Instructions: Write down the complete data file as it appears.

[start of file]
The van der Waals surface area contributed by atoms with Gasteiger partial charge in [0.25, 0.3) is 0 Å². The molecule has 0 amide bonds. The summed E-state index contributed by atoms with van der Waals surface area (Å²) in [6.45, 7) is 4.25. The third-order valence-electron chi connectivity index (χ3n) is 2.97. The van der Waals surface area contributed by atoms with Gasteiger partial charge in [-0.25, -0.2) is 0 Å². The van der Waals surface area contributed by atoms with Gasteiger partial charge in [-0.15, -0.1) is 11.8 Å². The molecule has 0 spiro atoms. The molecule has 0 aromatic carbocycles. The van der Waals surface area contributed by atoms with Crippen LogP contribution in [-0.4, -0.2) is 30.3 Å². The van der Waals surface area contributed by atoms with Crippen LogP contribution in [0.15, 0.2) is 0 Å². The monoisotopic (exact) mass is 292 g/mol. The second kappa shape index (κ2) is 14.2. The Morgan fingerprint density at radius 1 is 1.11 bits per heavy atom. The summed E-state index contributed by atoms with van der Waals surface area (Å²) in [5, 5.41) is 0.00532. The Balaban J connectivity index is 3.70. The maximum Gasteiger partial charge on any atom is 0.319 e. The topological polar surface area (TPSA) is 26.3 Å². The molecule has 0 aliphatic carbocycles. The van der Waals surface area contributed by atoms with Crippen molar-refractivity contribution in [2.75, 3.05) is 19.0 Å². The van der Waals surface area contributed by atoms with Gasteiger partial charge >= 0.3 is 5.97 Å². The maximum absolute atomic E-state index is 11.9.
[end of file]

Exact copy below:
The van der Waals surface area contributed by atoms with Gasteiger partial charge in [0.25, 0.3) is 0 Å². The molecule has 0 amide bonds. The summed E-state index contributed by atoms with van der Waals surface area (Å²) in [6.45, 7) is 4.25. The third-order valence-electron chi connectivity index (χ3n) is 2.97. The van der Waals surface area contributed by atoms with Gasteiger partial charge in [-0.25, -0.2) is 0 Å². The van der Waals surface area contributed by atoms with Gasteiger partial charge in [-0.15, -0.1) is 11.8 Å². The molecule has 0 spiro atoms. The molecule has 0 aromatic carbocycles. The van der Waals surface area contributed by atoms with Crippen LogP contribution in [-0.4, -0.2) is 30.3 Å². The van der Waals surface area contributed by atoms with Crippen LogP contribution in [0.15, 0.2) is 0 Å². The monoisotopic (exact) mass is 292 g/mol. The second kappa shape index (κ2) is 14.2. The Morgan fingerprint density at radius 1 is 1.11 bits per heavy atom. The summed E-state index contributed by atoms with van der Waals surface area (Å²) in [5, 5.41) is 0.00532. The Balaban J connectivity index is 3.70. The maximum Gasteiger partial charge on any atom is 0.319 e. The topological polar surface area (TPSA) is 26.3 Å². The molecule has 0 aliphatic carbocycles. The van der Waals surface area contributed by atoms with Crippen molar-refractivity contribution in [2.75, 3.05) is 19.0 Å². The van der Waals surface area contributed by atoms with Gasteiger partial charge >= 0.3 is 5.97 Å². The maximum absolute atomic E-state index is 11.9.